Thursday, April 25, 2013

Arguments For and Against U.S.-China MoU Renewal Submitted to CPAC

"The import restrictions are intended to reduce the incentive for pillage and illicit trafficking in cultural objects." That was the conclusion of the United States government on January 14, 2009 when it enacted protective import controls over endangered cultural property coming from China. Now the bilateral agreement, or Memorandum of Understanding (MoU), enacted between the two countries is up for renewal. The current MoU, authorized by the Convention on Cultural Property Implementation Act (CPIA), protects archaeological material from the Paleolithic Period through the Tang Dynasty as well as monumental sculpture and wall art older than 250 years.

The Cultural Property Advisory Committee (CPAC) meets next month at the U.S. State Department to listen to public comment. In anticipation of the meeting, individuals and groups have submitted written arguments for and against the MoU's renewal.

The Virginia Museum of Fine Arts writes that it "endorses the proposal to renew the Memorandum of Understanding and particularly applauds the efforts of the memorandum to enhance collaboration between China and the US in understanding the culture of China and its artifacts of world significance." The museum adds, "Our experience with the Palace Museum [Beijing] has been exceptional – collegial, collaborative, and open."

But Dan Monroe, Immediate Past President of the Association of Art Museum Directors (AAMD) and writing on behalf of the AAMD urges caution. He asks CPAC to
(1) carefully and thoroughly consider the impact of the current import ban on the protection of Chinese art and archaeological material; (2) reject any effort to extend the import ban to material created after the Tang Dynasty; and (3) assure that if the current import ban is extended the Chinese government will assure that it is vastly easier for American museums to arrange short and long-term loans from Chinese museums for purposes of exhibition, cultural exchange, and scholarship.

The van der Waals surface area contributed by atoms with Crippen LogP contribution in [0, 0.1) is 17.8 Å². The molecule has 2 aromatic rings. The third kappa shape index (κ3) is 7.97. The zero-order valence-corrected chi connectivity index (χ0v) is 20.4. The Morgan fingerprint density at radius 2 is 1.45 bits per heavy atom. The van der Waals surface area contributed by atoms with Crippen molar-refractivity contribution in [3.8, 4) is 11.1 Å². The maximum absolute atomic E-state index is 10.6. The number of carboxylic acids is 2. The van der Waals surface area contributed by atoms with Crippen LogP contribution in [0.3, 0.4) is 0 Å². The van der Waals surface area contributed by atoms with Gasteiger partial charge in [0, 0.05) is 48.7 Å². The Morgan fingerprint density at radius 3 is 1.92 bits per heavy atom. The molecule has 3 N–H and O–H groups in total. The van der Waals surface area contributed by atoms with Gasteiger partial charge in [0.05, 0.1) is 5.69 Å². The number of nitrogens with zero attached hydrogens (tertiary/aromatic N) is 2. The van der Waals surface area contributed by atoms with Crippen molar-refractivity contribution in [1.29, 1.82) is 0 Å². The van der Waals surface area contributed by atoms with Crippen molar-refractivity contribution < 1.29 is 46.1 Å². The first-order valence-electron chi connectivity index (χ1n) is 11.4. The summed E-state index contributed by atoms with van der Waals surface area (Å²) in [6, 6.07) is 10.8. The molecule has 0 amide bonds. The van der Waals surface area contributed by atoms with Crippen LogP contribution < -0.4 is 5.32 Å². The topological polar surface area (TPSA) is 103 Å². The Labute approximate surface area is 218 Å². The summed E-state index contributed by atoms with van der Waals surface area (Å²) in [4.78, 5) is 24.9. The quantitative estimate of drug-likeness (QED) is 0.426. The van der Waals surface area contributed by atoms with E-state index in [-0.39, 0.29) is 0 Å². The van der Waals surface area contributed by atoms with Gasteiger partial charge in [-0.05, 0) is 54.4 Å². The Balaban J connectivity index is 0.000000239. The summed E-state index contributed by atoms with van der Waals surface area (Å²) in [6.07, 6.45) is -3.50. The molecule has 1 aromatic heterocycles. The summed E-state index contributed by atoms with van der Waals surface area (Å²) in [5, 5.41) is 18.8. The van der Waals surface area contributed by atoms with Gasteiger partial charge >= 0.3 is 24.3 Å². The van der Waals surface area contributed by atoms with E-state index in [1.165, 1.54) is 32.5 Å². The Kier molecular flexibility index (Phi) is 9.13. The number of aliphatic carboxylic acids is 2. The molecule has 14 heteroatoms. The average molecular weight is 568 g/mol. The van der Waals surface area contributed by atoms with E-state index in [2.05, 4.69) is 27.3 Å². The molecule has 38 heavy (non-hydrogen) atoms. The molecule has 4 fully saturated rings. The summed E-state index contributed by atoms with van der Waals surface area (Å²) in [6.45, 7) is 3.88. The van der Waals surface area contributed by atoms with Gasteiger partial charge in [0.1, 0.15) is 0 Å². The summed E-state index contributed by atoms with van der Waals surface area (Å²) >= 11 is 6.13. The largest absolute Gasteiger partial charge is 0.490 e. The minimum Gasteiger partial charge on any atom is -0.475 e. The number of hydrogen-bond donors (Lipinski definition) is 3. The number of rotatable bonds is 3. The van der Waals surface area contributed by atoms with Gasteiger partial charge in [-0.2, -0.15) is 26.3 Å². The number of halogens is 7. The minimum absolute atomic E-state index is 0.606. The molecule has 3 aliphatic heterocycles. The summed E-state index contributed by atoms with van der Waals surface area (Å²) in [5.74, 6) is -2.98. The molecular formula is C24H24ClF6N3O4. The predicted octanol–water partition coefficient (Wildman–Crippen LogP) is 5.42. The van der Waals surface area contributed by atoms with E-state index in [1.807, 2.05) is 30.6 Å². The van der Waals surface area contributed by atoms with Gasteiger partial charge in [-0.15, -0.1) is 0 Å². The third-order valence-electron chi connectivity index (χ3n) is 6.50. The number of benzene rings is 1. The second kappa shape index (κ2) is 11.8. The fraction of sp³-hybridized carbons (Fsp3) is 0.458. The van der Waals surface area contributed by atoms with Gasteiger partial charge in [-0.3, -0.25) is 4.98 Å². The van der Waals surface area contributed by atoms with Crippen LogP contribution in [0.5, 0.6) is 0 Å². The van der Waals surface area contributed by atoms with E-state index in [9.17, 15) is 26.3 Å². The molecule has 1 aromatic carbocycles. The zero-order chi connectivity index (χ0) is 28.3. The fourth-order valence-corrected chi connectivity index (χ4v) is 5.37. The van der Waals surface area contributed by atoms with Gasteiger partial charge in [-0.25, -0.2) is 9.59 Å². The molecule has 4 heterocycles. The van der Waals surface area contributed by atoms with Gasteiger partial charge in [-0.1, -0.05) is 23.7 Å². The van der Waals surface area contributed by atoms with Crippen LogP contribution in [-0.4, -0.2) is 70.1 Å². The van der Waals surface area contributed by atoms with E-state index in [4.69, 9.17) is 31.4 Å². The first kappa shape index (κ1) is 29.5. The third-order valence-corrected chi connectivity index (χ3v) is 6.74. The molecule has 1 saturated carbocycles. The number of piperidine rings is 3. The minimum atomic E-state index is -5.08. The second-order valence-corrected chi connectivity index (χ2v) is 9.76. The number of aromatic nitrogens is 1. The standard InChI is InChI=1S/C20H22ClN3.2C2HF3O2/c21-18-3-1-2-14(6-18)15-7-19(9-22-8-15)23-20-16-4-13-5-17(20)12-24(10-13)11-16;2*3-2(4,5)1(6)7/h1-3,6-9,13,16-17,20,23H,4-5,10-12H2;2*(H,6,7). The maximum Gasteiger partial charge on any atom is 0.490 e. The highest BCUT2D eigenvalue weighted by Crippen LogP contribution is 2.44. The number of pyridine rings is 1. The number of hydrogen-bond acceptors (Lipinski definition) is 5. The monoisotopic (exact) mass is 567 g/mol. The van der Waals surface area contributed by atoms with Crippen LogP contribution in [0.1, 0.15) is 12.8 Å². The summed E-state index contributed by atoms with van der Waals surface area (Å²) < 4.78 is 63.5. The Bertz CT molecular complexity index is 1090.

Monroe questions whether import restrictions have worked. "Speaking from an anecdotal perspective, it seems difficult to argue the current US Chinese import ban has achieved the requirements of the law—to wit, significantly reduced illicit trade or the destruction of archaeological sites." He writes, "The European and other markets for Chinese art and archaeological material covered by the current US import ban remain extremely active. It therefore seems very fair to argue the US import ban has done little or nothing to actually reduce illicit trade or protect Chinese archaeological sites."

Dr. Chen Shen, an archaeologist of Chinese prehistory and a senior curator at Canada's Royal Ontario Museum, disagrees. "I observe that over the past five years, the looting and trafficking of antiquities is slowing down, suggesting clearly the MOU is having an effect," notes Dr. Shen. Writing about his first-hand experiences in the field during the last 15 years, he says:
Over the years during my fieldwork I have observed looting situations. In 2001, during my Palaeolithic archaeology project in Shandong Province I and my team were called to help with a selvage (sic) excavation. A few tombs of Han Dynasty (206 BC – 220 AD) had been looted during a stormy night. When we inspected the site the next day, it appeared to us that these burials had already been looted many times before that night.
Ten years later when my team worked in the field in Shanxi province, about 1000 miles away from the location above mentioned, we also encountered looting activities nearby. The tombs that were looted date to 3000 – 2000 years old (the East Zhou period). Local authorities told me that these--if excavated properly--would have been a very important discovery, probably the largest scale ancient noble tombs for that period ever known in this region. Sadly few have survived unlooted. I must say, since I have worked in this region for ten years, that I have seen few significant archaeological objects from this region.... It is clear to me that the objects looted in 2011 could be much more significant given the scale of noble tombs identified from lootings.
Terracotta Warriors (Photo Credit: Steffen82)